In a shockingly mismanaged effort that I had the displeasure of watching in person, Florida lost a winnable game at Utah, and Billy Napier again provided the opportunity for the critics to have a field day. I don’t want to hear about this being a road game at a ranked opponent in a hostile environment. It was not that loud nor intimating a venue, and Utah was missing many key players and didn’t play that well, either. This was just another poorly-coached effort and another example of a Napier offense that has no sense of urgency regarding the score or the time remaining. Too many penalties at critical junctures – especially two illegal-formation penalties that ended drives into the red zone – were unacceptable.
Regarding the offense, it showed why I was concerned coming into 2023. The running game was gutted by not just poor O-line play, but also the loss of Anthony Richardson to the NFL. His running and big-play ability bailed out the OL many times last season, and Graham Mertz simply won’t be able to do the same. There were no lanes for either Montrell Johnson or Trevor Etienne to exploit, and they were repeatedly stuffed. This forced Mertz into passing much more often than expected, and he actually played better than I hoped. The O-line and Napier’s playcalling did him no favors, and he took a beating all night with 5 sacks and other hits. The lack of any running game made Florida one-dimensional, and the numbingly-slow tempo – a hallmark of Napier’s offense at Florida to date – precluded any real chance of a late comeback. The lack of urgency in speeding things up to give the offense more snaps and more opportunities displays a stubbornness and lack of awareness in Napier that is simply not SEC-quality coordination. In addition, when Florida actually employed 4- and 5-WR sets instead of the wasteful bunch sets with 2 or 3 TEs, they were able to generate some big plays and move the ball……but Napier refused to stick with it. Ricky Pearsall made some big plays when fed the ball in the second half, and some of the young receivers like Marcus Burke and Eugene Wilson showed their speed and elusiveness with some chunk plays. Too many pass attempts are being wasted on a TE group that simply lacks speed and big-play capability, not to mention their poor blocking performance. Will Napier make some significant changes to help clean up this mess? I’m not so sure, as he appears to be steadfast about being the playcaller. His comments about needing to “keep focusing on the running game” aren’t confidence-inspiring.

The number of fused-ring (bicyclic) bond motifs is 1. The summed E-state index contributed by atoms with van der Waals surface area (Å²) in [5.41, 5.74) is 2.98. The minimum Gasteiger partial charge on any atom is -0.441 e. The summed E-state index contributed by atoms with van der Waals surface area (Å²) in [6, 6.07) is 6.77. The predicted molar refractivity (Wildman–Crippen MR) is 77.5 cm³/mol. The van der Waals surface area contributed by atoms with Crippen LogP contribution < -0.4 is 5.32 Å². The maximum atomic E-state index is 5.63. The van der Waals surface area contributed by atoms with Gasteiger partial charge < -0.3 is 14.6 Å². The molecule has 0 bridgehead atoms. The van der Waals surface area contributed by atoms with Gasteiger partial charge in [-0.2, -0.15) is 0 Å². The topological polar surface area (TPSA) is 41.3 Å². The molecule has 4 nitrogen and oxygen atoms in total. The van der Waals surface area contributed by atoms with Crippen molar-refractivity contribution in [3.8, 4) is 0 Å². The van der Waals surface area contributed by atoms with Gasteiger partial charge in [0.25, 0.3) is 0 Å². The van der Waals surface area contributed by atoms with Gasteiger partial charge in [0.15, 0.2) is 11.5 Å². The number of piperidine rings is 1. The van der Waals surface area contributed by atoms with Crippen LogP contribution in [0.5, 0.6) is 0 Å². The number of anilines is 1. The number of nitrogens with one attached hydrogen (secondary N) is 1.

The Gator defense did not play a great game, but well enough to win. The lack of a pass rush was disappointing – Princely Umanmielen did nothing of note, while the blitz packages were too reminiscent of the Grantham and Toney defenses. The interior D-line did look improved, as they did not allow Utah to run consistently well between the tackles. The lack of attention to Utah’s backup QB being only effective as a runner was stunning, as Nick Johnson was able to convert just enough plays to keep some drives alive that never should have happened. Florida also had many true freshmen getting key reps throughout the game, and many of them showed flashes of promise and made some big plays. Safeties Jordan Castell and Miguel Mitchell tackled well, LB T.J. Searcy was all over the field, and DE Kelby Collins got some push into the backfield. LB Shemar James was the star, with 15 tackles and displaying real speed in covering ground sideline-to-sideline. Despite all of these issues, including no help from the offense and given some poor field position a few times, they allowed only 270 yards of total offense, including the 73-yard bomb for a TD on the first scrimmage play for Utah. I will not blame them for giving up an 11-yard TD drive after an interception, and they had already made a key stop late in the first half before the “Two #3s” call allowed Utah to continue a drive for a late TD and a 17-3 halftime lead that changed the complexion of the game.
The “Gamechangers” were an embarrassment……again. A missed 30-yard FG, a shanked punt leading to a short field for a Utah TD drive, and having 8 men on defense for a FG attempt were bad enough. But the one that will never be forgotten was “Two #3s on the field for the defense. First down, Utah.”. What a debacle – just another example that Napier’s special teams-by-committee coaching approach is a failure. Assign one voice to the room, and don’t waste 2 coaching slots on the O-line. The kickoff and punt coverage teams played very well, but the loss of easy points and momentum at key times were too much to overcome for a young defense and sluggish offense. Wilson made a bad decision fielding a punt inside his own 5-yard line, but that’s a mistake by a true freshman that will get corrected. This group simply has to improve – now.
Florida now entertains McNeese St. for the home opener, in what can only be described as an uninspiring matchup at best. Other than getting more reps for the young and inexperienced players, this is nothing more than a glorified scrimmage. Very little can be gleaned from this kind of game, and I expect a lot of empty seats and a crowd that will be unhappy with anything but a large blowout victory – something that Napier’s teams have not shown the ability to do no matter the level of competition. Hopefully this one is decided early, so fundamentals can be worked on with nothing of note to put on tape for Tennessee. The main thing in a game like is……NO INJURIES.
Prediction: Florida 45 McNeese St. 7